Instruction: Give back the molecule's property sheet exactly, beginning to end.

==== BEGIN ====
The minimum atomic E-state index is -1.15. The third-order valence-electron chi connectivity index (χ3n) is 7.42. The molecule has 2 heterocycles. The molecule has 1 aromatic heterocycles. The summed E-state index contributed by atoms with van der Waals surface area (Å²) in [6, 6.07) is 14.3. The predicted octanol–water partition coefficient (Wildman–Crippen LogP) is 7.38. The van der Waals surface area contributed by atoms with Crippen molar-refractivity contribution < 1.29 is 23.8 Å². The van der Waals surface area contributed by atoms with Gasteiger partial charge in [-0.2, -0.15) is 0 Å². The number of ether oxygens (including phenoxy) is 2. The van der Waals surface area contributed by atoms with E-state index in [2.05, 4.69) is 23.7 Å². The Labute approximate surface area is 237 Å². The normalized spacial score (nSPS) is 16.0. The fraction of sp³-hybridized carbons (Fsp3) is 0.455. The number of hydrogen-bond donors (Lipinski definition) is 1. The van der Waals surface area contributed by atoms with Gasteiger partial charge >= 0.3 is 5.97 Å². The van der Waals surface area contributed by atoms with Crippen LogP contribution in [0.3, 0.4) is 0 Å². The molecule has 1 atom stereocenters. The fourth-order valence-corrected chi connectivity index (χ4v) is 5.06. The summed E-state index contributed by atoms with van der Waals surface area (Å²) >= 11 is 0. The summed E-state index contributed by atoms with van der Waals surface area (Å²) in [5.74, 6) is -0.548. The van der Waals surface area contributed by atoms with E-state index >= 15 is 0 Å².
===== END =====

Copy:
The minimum atomic E-state index is -1.15. The third-order valence-electron chi connectivity index (χ3n) is 7.42. The molecule has 2 heterocycles. The molecule has 1 aromatic heterocycles. The summed E-state index contributed by atoms with van der Waals surface area (Å²) in [6, 6.07) is 14.3. The predicted octanol–water partition coefficient (Wildman–Crippen LogP) is 7.38. The van der Waals surface area contributed by atoms with Crippen molar-refractivity contribution < 1.29 is 23.8 Å². The van der Waals surface area contributed by atoms with Gasteiger partial charge in [-0.2, -0.15) is 0 Å². The number of ether oxygens (including phenoxy) is 2. The van der Waals surface area contributed by atoms with E-state index in [2.05, 4.69) is 23.7 Å². The Labute approximate surface area is 237 Å². The normalized spacial score (nSPS) is 16.0. The fraction of sp³-hybridized carbons (Fsp3) is 0.455. The number of hydrogen-bond donors (Lipinski definition) is 1. The van der Waals surface area contributed by atoms with Gasteiger partial charge >= 0.3 is 5.97 Å². The van der Waals surface area contributed by atoms with Crippen LogP contribution in [0.3, 0.4) is 0 Å². The molecule has 1 atom stereocenters. The fourth-order valence-corrected chi connectivity index (χ4v) is 5.06. The summed E-state index contributed by atoms with van der Waals surface area (Å²) >= 11 is 0. The summed E-state index contributed by atoms with van der Waals surface area (Å²) in [5.74, 6) is -0.548. The van der Waals surface area contributed by atoms with E-state index >= 15 is 0 Å².